Your Evidence-Based Clinical Intervention should be submitted in a Microsoft Word document following APA style and should include the following:

A Evidence-Based Clinical Intervention for Endometriosis

Medical problem: Endometriosis (Dunselman and colleagues, 2014) is an estrogen-dependent, chronic, inflammation disease that causes chronic pain, irregular menstrual cycles, infertility, and other symptoms.

A few of the most common symptoms and signs are: Infertility, pain during menstruation, pelvic discomfort, dyspareunia and painful periods. Endometriosis pain can either be non-cyclic or cyclic. It can also occur during any part of the menstrual cycle. Additional symptoms that may be associated with endometriosis include nausea, vomiting, diarrhea and digestive problems. There can also be genitourinary issues such as dysuria and hematuria. The most common age group that is affected are reproductive-aged females, which has an estimated prevalence between 6-10% (Dunselman, et al. 2014).

Pathophysiology. Endometriosis is caused by the abnormal growth of tissue that looks like endometrial-like tissues outside the uterus. It is unclear what the exact mechanism of endometriosis may be. However, several theories suggest that retrograde menstruation, lymphatic and hematogenous spread, and coelomic metaplasia are the possible mechanisms underlying endometriosis development (Burney & Giudice, 2012).

Differential Diagnoses

  1. Pelvic Inflammatory Disease, also known as PID, is characterized by lower abdominal pains, fever and vaginal discharge. Endometriosis is distinguished by fever.
  2. Ovarian cyst: Symptoms include lower abdominal pain, bloating and changes in the bowel or bladder habits. An ovarian cyst is distinguished from endometriosis by the presence of an identifiable mass in the pelvic.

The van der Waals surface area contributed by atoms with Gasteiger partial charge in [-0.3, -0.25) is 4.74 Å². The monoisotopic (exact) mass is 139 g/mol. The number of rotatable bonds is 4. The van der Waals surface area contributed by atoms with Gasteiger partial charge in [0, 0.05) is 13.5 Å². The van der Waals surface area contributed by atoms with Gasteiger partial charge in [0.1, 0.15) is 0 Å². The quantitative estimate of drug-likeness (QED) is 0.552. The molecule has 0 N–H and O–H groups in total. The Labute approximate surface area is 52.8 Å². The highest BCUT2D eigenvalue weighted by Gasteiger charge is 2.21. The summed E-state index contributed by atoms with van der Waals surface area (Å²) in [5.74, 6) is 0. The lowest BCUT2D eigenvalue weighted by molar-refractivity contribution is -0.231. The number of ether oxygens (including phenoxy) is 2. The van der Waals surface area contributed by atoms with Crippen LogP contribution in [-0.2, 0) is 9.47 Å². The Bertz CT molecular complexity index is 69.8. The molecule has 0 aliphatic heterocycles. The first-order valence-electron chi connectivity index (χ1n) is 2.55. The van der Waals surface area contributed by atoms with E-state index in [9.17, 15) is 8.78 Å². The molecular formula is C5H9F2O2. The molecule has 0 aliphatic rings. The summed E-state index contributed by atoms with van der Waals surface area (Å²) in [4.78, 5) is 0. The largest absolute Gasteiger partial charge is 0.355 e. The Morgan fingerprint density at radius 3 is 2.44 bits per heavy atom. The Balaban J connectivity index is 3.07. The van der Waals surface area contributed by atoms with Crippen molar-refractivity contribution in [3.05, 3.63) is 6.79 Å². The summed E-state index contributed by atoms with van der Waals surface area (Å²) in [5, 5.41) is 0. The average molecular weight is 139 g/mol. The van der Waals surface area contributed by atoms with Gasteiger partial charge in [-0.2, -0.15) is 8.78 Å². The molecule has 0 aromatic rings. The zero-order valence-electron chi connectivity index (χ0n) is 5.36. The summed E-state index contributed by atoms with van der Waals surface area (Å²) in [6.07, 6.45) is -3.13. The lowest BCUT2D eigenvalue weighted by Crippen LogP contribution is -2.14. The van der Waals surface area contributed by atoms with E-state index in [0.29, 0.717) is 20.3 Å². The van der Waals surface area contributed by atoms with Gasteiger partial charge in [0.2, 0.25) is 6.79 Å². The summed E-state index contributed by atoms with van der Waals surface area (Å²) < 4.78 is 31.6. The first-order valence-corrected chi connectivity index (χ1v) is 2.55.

3. Adenomyosis is characterized by painful periods and heavy bleeding. It also causes an enlarged and tender uterus. Brosens and colleagues (2013) describe adenomyosis as a uterus that has a diffusely large, tender uterus.

Endometriosis is a Evidence-Based Procedure: This was the conclusion of a Nisenblat study. (2018), laparoscopic excision is the best option for treating endometriosis. This surgery can significantly reduce pain and increase fertility. Study results showed that laparoscopic surgery had a significant impact on pain relief and quality of living. Surgery was also found to be better than hormonal therapy for pain relief and fertility improvements.

Expected Outcomes in Endometriosis Patients: Laparoscopic excision surgery can result in a decrease of pain symptoms as well as an improvement of quality of life. Surgery may result in improved fertility (Nisenblat and colleagues, 2019,).

Algorithms: The American Society for Reproductive Medicine (ASRM) has developed an algorithm to guide the management of endometriosis, which includes medical and surgical options depending on the patient’s symptoms, age, and fertility desires (Johnson et al., 2012).

SOAP Note: A 30-year old female presented with persistent pelvic pain and dyspareunia. She also has heavy periods over the last 3 years. O: A pelvic examination revealed tenderness at the left adnexal region. There were no uterine masses, enlargements or palpable masses. A transvaginal ultrasound shows a 4 cm long endometrium in the left side of an ovary. A: It is endometriosis. Other differential diagnoses include ovarian cyst or pelvic inflammation disease. P: Laparoscopic excision surgery to remove endometriotic implants and the endometrioma is recommended based on the patient’s symptoms and ultrasound findings.

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